“These pirate incidents demonstrate the importance of continually pursuing the anti-piracy defence line,” Mrs. Yakunchenkova commented. “In light of the recent activity, the critical importance of staying vigilant at all times passing the High Risk Area, route risk assessment planning, and compliance with BMP4, the implementation of which has been shown to be effective in protecting vessels and crews, cannot be understated. The threat of Somali piracy has never been eradicated.”

Al Safina Security advises clients to fill in the ship security review in compliance with the company’s ISO/PAS 9001:2008, 28007:2013 and 28007-1:2015 standards. It also advises: Conducting voyage-specific risk assessments; avoiding the practice of using the Socotra Gap as a short cut; increasing watch keeping, lookouts and bridge manning; installing sufficient hardening facilities; training ship staff in anti-piracy drill, and the use of appropriately trained and competent Private Contracted Armed Security Personnel (PCASP), the deployment of which should not be a substitute, but a supplement to effective compliance with the BMP4 guidelines.

Mrs. Yakunchenkova concludes, “In such a maritime security climate, it is imperative to adhere to existing counter-piracy measures to strengthen the security of commercial shipping. Partial compliance with the recommended procedures, as well as a reduction in precautions taken by shipping companies, can result in successful attacks, as we can see has happened lately. “


Briefing Room

Somalia welcomes 41 nationals released from Indian jails, more to follow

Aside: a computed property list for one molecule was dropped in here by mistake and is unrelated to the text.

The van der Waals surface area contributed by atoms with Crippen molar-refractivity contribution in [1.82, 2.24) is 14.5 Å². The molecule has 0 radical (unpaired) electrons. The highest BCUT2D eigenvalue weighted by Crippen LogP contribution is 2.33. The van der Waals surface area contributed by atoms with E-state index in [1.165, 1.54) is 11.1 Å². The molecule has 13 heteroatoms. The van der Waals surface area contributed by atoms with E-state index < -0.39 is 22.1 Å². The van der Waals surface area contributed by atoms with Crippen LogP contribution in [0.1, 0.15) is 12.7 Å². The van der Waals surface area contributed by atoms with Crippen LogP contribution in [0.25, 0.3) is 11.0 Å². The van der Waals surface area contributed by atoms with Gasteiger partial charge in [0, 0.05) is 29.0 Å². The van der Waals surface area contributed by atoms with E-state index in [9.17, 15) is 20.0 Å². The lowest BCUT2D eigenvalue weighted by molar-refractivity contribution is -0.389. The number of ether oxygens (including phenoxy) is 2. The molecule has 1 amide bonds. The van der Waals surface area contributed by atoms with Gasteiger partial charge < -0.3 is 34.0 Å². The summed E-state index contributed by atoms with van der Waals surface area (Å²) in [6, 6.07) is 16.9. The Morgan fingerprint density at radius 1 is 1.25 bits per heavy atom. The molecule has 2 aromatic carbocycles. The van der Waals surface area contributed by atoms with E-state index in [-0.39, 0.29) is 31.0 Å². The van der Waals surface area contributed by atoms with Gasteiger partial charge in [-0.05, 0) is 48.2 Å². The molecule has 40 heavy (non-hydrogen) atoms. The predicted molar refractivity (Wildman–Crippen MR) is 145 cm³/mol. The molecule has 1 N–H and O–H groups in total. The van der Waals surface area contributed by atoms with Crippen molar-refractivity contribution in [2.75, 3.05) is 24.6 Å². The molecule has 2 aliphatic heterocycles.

The Federal Government of Somalia on Friday welcomed home forty-one nationals who had been in Indian jails for piracy related offences.

The returnees were welcomed at the Mogadishu International Airport by Prime Minister Ali Hassan Khayre and other government officials.

A Voice of America journalist, Harun Maruf said the former detainees were released after negotiations between the two countries.

He added that: “They were part of 120 Somalis arrested by India navy after being suspected of involvement in piracy acts, some have served their jail terms.” Two of them are said to have died in prison.

The Prime Minister later wrote on Twitter that the government will continue to do all it takes to return Somalis languishing in jails outside the country. Reports indicate that 77 others will be freed in the coming months.

The Somali government in 2017 secured the release of over twenty of its nationals held in neighbouring Ethiopia’s jails.

The government was also instrumental in the release of a top Somali journalist who was jailed in Ethiopia.

The Mohammed Abdullahi Farmaajo government, however, attracted public outrage by handing over a Somali national to the Ethiopian government.

A move that was slammed by Somalis and by human rights groups who claimed Mogadishu had virtually handed him over to be tortured.

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What is happening to Africa’s pirates?



MODERN African pirates prefer machetes, machineguns and ransoms to cutlasses and parrots. They can make millions of dollars from one captured ship.